The families of six Catholics murdered in a County Down pub by unionist paramilitaries 12 years ago have accused police of protecting those involved in the killings.
The attack on the Heights bar sent shockwaves throughout the world and was condemned by Pope John Paul II and the Queen.
Word of the massacre reached the Football Association of Ireland after the Ireland’s victory over Italy in New Jersey and they sent their condolences to the relatives` victims.
Five people were also wounded in the indiscriminate attack which was over within a matter of seconds.
At a press conference in Belfast, relatives of those who died in the Loughinisland massacre said it was clear the RUC police had colluded with the UVF murder gang responsible for the slaughter.
Their statement came on the back of revelations that the car used in the murders, which was provided by an RUC agent, was later crushed by the RUC, preventing the recovery of crucial forensic evidence.
Eamon Byrne, Barney Green, Malcolm Jenkinson, Daniel McCreanor, Patrick O’Hare and Adrian Rogan died in the attack on the Heights bar in June 1994. The six were watching Ireland play Italy in a World Cup game when the gunmen struck.
Niall Murphy, a solicitor for the Loughinisland families, told a packed press conference this week that a Czech-made rifle used in the killings was part of a South African weapons consignment brought into the North by British army agent Brian Nelson.
British forces knew of the arms shipments and did not prevent them reaching Ireland.
It was revealed that the RUC (now PSNI) refused to carry out DNA tests on 177 items connected with the investigation until 2005, and that the PSNI continue to deny the families access to the ballistic history of the weapons used.
It also emerged the PSNI is still refusing to reveal whether any of the suspects or the eight people questioned about the attack have been used for intelligence purposes.
Mr Murphy said the launch of the families’ campaign for a proper police investigation was born out of frustration at the stagnation in the murder investigation. He also expressed astonishment that the getaway car used in the attack was destroyed.
“I can think of no reasonable reason why any police officer would destroy such an exhibit, which must have contained a wealth of evidential product,” he said.
“Certainly I have my suspicions as to why it was destroyed. That the car was destroyed in itself creates inherent suspicion.”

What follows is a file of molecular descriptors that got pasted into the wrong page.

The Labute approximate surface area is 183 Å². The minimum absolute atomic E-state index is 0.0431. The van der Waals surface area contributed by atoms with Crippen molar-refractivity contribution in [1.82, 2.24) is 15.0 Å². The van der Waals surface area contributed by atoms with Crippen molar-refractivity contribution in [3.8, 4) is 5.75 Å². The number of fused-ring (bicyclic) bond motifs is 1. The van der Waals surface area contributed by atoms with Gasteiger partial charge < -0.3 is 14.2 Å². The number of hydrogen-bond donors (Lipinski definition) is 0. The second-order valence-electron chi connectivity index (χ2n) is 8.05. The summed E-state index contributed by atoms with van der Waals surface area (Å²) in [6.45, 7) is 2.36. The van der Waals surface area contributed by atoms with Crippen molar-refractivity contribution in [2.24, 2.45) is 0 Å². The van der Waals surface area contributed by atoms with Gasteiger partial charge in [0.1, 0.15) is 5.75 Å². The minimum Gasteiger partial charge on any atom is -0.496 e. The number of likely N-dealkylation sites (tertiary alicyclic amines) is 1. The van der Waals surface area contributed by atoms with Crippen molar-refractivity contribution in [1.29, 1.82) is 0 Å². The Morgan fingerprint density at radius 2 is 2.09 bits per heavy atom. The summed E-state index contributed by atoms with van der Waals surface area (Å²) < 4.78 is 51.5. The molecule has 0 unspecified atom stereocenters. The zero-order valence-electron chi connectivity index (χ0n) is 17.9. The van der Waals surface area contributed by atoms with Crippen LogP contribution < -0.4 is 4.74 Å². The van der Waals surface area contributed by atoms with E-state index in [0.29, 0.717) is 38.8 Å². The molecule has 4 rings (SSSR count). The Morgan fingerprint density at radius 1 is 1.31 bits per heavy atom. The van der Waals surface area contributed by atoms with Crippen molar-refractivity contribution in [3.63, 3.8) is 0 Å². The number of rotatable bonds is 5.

Police Ombudsman Nuala O’Loan is currently investigating the families concerns about the RUC/PSNI investigation.
The killings will also feature in a soon to be published Police Ombudsman report into allegations of collusion between Special Branch detectives and a UVF gang based in the loyalist Mount Vernon estate in north Belfast.
Emma Rogan, who was eight when her 34-year-old father Adrian was shot dead in the attack, said: “We want to know how high does this collusion go.
“Six innocent men who did not do anybody wrong in their lives were wiped off the face of the earth because somebody said go and do it. We want to know why.”
Moira Casement, whose 89-year-old uncle Barney Green was the oldest victim, said the families were shocked and disgusted by revelations a police informer code-named ‘Mechanic’ was involved in preparations for the attack.
Sinn Féin assembly member Caitriona Ruane said serious questions remain unanswered.
“For 12 years the families of the six men killed by the UVF at Loughinisland have patiently waited for justice. As the years have gone on the families have began to raise serious questions about the murders and specifically the subsequent investigation into it.
“This situation is disgraceful and goes to the very heart of the British systems involvement in Ireland. At least one British agent was directly involved in the murders and that the subsequent investigation by both the PSNI and RUC has been more of a cover-up than anything else.
“The British government need to realise that issue will not go away. The killings at Loughinisland had a deep impact on people across this island and the revelations of British involvement and cover-up will provoke much anger. Sinn Féin will be raising these revelations with the both the British and Irish governments.”
* A call to support the family of a UVF murder victim from County Donegal has won unanimous support from councillors.
Henry Cunningham, a Presbyterian, was just 16 when he was murdered while travelling home on the M2 motorway outside Belfast in 1973.
The teenager had been working on building sites in Belfast and was returning to Carndonagh with his brothers when a gunman opened fire on their vehicle.
It is believed it was singled out because of its 26-County registration.
Unusually, the Donegal teenager’s inquest was held within weeks of his death. No-one has ever been brought to justice.
Last year the Cunningham family approached the Pat Finucane Centre in Derry for help in uncovering the full facts behind the murder.
At this week’s meeting of Donegal County Council, Sinn Féin’s Pearse Doherty proposed that it convey its support to the Cunningham family.
He also said the council should call on the Irish and British governments to help the family find the truth about the murder.
Mr Doherty said the Cunningham family had been let down by the governments, pointing out that they only discovered the UVF was responsible when someone showed them a copy of the Lost Lives book detailing conflict-related deaths.